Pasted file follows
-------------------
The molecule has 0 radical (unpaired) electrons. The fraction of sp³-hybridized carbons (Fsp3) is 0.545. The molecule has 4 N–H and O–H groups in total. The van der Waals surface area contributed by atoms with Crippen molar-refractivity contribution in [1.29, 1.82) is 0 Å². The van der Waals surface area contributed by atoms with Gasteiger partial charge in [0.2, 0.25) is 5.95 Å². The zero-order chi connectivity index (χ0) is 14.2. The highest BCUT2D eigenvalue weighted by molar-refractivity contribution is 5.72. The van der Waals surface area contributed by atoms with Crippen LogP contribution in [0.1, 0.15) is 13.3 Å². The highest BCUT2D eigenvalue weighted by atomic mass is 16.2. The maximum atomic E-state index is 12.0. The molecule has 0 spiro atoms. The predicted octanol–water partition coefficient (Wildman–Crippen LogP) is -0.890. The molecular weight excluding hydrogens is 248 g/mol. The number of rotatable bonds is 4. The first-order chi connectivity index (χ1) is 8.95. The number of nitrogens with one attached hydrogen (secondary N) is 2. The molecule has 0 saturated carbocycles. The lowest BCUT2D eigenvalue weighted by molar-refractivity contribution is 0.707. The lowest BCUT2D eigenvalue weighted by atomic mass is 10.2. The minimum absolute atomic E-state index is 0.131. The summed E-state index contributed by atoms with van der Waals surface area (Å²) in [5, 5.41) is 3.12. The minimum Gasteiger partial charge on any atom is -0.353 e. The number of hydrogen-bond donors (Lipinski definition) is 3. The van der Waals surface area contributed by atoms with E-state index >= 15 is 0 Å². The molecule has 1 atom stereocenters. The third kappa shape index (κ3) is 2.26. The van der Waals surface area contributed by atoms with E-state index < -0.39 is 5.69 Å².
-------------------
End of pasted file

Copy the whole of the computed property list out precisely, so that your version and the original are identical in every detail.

The molecule has 0 radical (unpaired) electrons. The fraction of sp³-hybridized carbons (Fsp3) is 0.545. The molecule has 4 N–H and O–H groups in total. The van der Waals surface area contributed by atoms with Crippen molar-refractivity contribution in [1.29, 1.82) is 0 Å². The van der Waals surface area contributed by atoms with Gasteiger partial charge in [0.2, 0.25) is 5.95 Å². The zero-order chi connectivity index (χ0) is 14.2. The highest BCUT2D eigenvalue weighted by molar-refractivity contribution is 5.72. The van der Waals surface area contributed by atoms with Crippen LogP contribution in [0.1, 0.15) is 13.3 Å². The highest BCUT2D eigenvalue weighted by atomic mass is 16.2. The maximum atomic E-state index is 12.0. The molecule has 0 spiro atoms. The predicted octanol–water partition coefficient (Wildman–Crippen LogP) is -0.890. The molecular weight excluding hydrogens is 248 g/mol. The number of rotatable bonds is 4. The first-order chi connectivity index (χ1) is 8.95. The number of nitrogens with one attached hydrogen (secondary N) is 2. The molecule has 0 saturated carbocycles. The lowest BCUT2D eigenvalue weighted by molar-refractivity contribution is 0.707. The lowest BCUT2D eigenvalue weighted by atomic mass is 10.2. The minimum absolute atomic E-state index is 0.131. The summed E-state index contributed by atoms with van der Waals surface area (Å²) in [5, 5.41) is 3.12. The minimum Gasteiger partial charge on any atom is -0.353 e. The number of hydrogen-bond donors (Lipinski definition) is 3. The van der Waals surface area contributed by atoms with E-state index >= 15 is 0 Å². The molecule has 1 atom stereocenters. The third kappa shape index (κ3) is 2.26. The van der Waals surface area contributed by atoms with E-state index < -0.39 is 5.69 Å².